Nejwa Issa: Girlhood in a traditional village

The village of Sbaa Rouadi, outside of Fes, Morocco, is one of tradition and beauty. Photographer Emma Hohenstein shadowed the Issa family for a week. Nejwa Issa, third child of Hakeema and Mohammed Issa, is exactly what one would expect from a nine-year-old: boisterous, rowdy, and care-free. However, she deals with the challenges of societal and familial expectations of a young woman, on a daily basis. This series seeks to display both her enthusiasm and freedom, as well as the impending challenges of being a woman in Sbaa Rouadi and Morocco.

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Village Stay: Roots for Generations

BY: ELISE CAMPBELL

BIRTA, MOROCCO – Karim Zahrawi, 30, dug through a layer of dark, moist soil that gave in to the rounded edge of his shovel. When he reached a layer of golden brown shale, he grabbed his pickaxe to penetrate the new layer. As his soil-caked hands gripped the handle of the axe, salty beads of sweat from his sun-browned temples fell onto the nape of his navy blue cotton T-shirt. His worn leather shoes gathered new layers of dust as he inched his way deeper into the earth.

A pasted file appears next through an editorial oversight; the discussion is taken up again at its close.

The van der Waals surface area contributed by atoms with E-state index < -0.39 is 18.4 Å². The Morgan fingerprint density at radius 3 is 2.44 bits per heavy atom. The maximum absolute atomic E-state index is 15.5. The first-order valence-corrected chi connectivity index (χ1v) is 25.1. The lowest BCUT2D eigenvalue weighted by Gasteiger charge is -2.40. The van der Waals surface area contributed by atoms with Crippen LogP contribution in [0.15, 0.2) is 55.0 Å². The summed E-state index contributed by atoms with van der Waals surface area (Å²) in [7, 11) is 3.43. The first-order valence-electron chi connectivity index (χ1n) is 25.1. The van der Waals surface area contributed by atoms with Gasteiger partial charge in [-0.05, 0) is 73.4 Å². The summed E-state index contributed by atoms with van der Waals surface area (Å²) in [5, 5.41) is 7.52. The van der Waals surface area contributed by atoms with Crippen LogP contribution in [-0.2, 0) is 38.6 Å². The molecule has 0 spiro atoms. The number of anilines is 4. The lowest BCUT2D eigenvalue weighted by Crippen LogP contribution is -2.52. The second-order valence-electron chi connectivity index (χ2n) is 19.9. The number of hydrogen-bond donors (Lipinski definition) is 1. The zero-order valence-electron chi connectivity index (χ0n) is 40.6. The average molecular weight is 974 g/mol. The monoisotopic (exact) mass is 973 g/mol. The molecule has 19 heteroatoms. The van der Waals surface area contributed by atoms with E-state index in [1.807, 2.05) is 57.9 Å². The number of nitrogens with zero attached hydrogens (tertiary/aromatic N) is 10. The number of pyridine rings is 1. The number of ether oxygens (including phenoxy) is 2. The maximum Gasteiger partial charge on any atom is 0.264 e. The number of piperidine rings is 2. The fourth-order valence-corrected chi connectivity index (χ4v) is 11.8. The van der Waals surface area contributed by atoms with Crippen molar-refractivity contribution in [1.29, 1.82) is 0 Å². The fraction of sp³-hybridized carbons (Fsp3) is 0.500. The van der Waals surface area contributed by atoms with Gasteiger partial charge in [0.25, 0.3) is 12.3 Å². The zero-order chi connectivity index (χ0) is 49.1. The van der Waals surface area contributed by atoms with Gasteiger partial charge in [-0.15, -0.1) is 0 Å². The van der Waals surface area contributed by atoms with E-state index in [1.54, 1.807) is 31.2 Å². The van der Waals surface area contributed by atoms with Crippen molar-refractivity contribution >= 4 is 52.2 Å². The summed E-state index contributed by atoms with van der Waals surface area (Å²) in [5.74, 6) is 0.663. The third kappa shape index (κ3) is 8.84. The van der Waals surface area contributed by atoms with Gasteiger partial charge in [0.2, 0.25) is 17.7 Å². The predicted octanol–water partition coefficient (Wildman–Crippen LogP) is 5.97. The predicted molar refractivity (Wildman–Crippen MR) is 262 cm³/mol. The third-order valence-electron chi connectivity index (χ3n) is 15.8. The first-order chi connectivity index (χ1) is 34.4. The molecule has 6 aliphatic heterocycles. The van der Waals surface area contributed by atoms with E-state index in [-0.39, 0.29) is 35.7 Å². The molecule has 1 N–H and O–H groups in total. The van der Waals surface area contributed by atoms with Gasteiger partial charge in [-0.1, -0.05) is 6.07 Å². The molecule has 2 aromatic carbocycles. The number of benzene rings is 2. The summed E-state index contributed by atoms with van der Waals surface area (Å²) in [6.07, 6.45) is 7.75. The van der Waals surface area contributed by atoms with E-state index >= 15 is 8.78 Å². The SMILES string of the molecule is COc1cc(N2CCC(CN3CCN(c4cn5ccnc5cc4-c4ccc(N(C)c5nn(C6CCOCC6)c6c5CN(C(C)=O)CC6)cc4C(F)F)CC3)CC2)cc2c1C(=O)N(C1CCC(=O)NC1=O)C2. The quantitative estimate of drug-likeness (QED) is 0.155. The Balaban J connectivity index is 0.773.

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Village Stay: Inside the Singing Walls

BY: ELISE CAMPBELL

BIRTA, MOROCCO – Dunia Chamoun sat in the warmth of the sun that cast a hazy glow through the dirty window. Her notebooks, worn by her fingers tracing the corners and words, sat on her lap. Since she dropped out of school seven years ago, at age 11, she’s spent the majority of her days inside the family’s small, clay-walled house.

After Chamoun’s father passed away, her older brothers decided to keep her at home in order to preserve her body, her beauty, and ultimately her reputation as a “good girl.” Despite her domestic isolation, she finds ways to express herself through writing. 

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The Generations of Lazar

By Rachel Woolf

A pair of wrinkled hands snapped open lima beans. One empty pod quickly joined a small mountain of peels, tossed next to a bright purple bag of lima beans.

Khayra Lafkire, rested her hands on top of the small white fur carpet before playfully hitting her great grandson, Mouad Lazar, with a pod.

Lafkire was sitting cross-legged in the center of a colorful chaos. Dim light spilt into the room from the kitchen, painting the orange and purple rugs with a yellow tint. As Lafkire continued her work, Mouad ran in circles, his feet slapping the rugs with each step.

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